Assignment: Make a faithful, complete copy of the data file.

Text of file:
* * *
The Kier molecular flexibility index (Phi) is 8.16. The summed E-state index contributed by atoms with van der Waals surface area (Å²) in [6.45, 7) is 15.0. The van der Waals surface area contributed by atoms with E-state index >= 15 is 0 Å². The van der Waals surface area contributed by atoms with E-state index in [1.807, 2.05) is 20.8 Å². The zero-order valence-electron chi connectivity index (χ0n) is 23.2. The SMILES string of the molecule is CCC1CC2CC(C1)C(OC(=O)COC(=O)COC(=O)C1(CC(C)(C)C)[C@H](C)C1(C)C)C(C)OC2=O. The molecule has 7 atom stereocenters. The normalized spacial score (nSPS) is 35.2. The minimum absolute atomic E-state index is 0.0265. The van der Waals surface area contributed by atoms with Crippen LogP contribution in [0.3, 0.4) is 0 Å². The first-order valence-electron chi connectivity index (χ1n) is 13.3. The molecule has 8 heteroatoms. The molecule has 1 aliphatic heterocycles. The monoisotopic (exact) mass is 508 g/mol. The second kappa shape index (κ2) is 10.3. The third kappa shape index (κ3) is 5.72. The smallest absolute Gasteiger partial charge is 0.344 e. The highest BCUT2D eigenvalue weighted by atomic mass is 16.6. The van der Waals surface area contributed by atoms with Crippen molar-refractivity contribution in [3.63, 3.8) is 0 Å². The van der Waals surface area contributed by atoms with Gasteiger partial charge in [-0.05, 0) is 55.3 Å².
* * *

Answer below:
The Kier molecular flexibility index (Phi) is 8.16. The summed E-state index contributed by atoms with van der Waals surface area (Å²) in [6.45, 7) is 15.0. The van der Waals surface area contributed by atoms with E-state index >= 15 is 0 Å². The van der Waals surface area contributed by atoms with E-state index in [1.807, 2.05) is 20.8 Å². The zero-order valence-electron chi connectivity index (χ0n) is 23.2. The SMILES string of the molecule is CCC1CC2CC(C1)C(OC(=O)COC(=O)COC(=O)C1(CC(C)(C)C)[C@H](C)C1(C)C)C(C)OC2=O. The molecule has 7 atom stereocenters. The normalized spacial score (nSPS) is 35.2. The minimum absolute atomic E-state index is 0.0265. The van der Waals surface area contributed by atoms with Crippen LogP contribution in [0.3, 0.4) is 0 Å². The first-order valence-electron chi connectivity index (χ1n) is 13.3. The molecule has 8 heteroatoms. The molecule has 1 aliphatic heterocycles. The monoisotopic (exact) mass is 508 g/mol. The second kappa shape index (κ2) is 10.3. The third kappa shape index (κ3) is 5.72. The smallest absolute Gasteiger partial charge is 0.344 e. The highest BCUT2D eigenvalue weighted by atomic mass is 16.6. The van der Waals surface area contributed by atoms with Crippen molar-refractivity contribution in [3.63, 3.8) is 0 Å². The van der Waals surface area contributed by atoms with Gasteiger partial charge in [-0.05, 0) is 55.3 Å².